Publication: Microfluidic chip for culturing intestinal epithelial cell layers: Characterization and comparison of drug transport between dynamic and static models.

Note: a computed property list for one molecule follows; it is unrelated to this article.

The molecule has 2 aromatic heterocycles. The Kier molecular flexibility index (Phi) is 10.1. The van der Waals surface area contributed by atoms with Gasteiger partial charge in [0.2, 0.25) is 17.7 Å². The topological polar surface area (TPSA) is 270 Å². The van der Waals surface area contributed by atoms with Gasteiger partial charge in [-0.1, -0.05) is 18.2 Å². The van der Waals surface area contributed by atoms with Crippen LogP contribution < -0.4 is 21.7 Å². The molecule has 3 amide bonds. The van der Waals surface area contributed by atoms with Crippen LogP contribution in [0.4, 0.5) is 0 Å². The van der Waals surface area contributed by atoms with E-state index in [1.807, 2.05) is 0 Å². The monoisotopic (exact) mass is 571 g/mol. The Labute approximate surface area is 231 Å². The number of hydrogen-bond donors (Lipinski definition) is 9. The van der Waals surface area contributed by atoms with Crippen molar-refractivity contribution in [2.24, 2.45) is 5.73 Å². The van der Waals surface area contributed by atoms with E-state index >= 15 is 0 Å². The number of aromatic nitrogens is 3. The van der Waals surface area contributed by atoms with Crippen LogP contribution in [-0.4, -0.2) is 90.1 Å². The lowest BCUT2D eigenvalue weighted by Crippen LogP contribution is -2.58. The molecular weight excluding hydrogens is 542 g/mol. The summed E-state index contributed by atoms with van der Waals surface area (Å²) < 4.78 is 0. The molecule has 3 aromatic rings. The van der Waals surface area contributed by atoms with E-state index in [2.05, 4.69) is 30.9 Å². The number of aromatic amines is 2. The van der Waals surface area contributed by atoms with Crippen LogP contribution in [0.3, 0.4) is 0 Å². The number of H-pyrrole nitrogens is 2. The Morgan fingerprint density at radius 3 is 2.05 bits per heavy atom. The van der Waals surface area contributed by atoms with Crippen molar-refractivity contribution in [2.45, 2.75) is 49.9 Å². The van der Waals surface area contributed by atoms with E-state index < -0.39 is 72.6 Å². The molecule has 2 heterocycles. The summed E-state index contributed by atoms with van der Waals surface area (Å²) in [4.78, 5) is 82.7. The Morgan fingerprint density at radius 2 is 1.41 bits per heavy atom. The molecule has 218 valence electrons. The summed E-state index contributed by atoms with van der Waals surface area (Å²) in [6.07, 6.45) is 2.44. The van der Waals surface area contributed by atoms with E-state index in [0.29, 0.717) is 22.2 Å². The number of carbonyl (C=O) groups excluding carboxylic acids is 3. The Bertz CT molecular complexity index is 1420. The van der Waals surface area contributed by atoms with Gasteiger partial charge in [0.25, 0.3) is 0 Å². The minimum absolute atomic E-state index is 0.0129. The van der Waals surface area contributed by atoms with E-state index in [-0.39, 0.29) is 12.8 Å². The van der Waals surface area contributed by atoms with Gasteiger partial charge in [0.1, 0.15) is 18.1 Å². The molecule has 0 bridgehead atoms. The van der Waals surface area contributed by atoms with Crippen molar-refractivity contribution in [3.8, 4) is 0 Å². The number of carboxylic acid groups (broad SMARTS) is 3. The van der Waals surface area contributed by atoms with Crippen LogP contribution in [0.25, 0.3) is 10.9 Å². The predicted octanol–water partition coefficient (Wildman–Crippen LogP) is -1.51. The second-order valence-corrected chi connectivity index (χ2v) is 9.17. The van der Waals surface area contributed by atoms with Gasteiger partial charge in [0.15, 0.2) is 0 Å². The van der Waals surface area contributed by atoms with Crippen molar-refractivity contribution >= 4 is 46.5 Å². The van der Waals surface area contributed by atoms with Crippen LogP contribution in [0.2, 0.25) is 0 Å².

Dynamic flow in vitro models are currently widely explored for their applicability in drug development research. The application of gut-on-chip models in toxicology is lagging behind. Here we report the application of a gut-on-chip model for biokinetic studies and compare the observed biokinetics of reference compounds with those obtained using a conventional static in vitro model. Intestinal epithelial Caco-2 cells were cultured on a porous membrane assembled between two glass flow chambers for the dynamic model, or on a porous membrane in a Transwell model. Confocal microscopy, lucifer yellow translocation, and alkaline phosphatase activity evaluation revealed that cells cultured in the gut-on-chip model formed tight, differentiated, polarized monolayers like in the static cultures. In the dynamic gut-on-chip model the transport of the high permeability compounds antipyrine, ketoprofen and digoxin was lower (i.e. 4.2-, 2.7- and 1.9-fold respectively) compared to the transport in the static Transwell model. The transport of the low permeability compound, amoxicillin, was similar in both the dynamic and static in vitro model. The obtained transport values of the compounds are in line with the compound Biopharmaceuticals Classification System. It is concluded that the gut-on-chip provides an adequate model for transport studies of chemicals.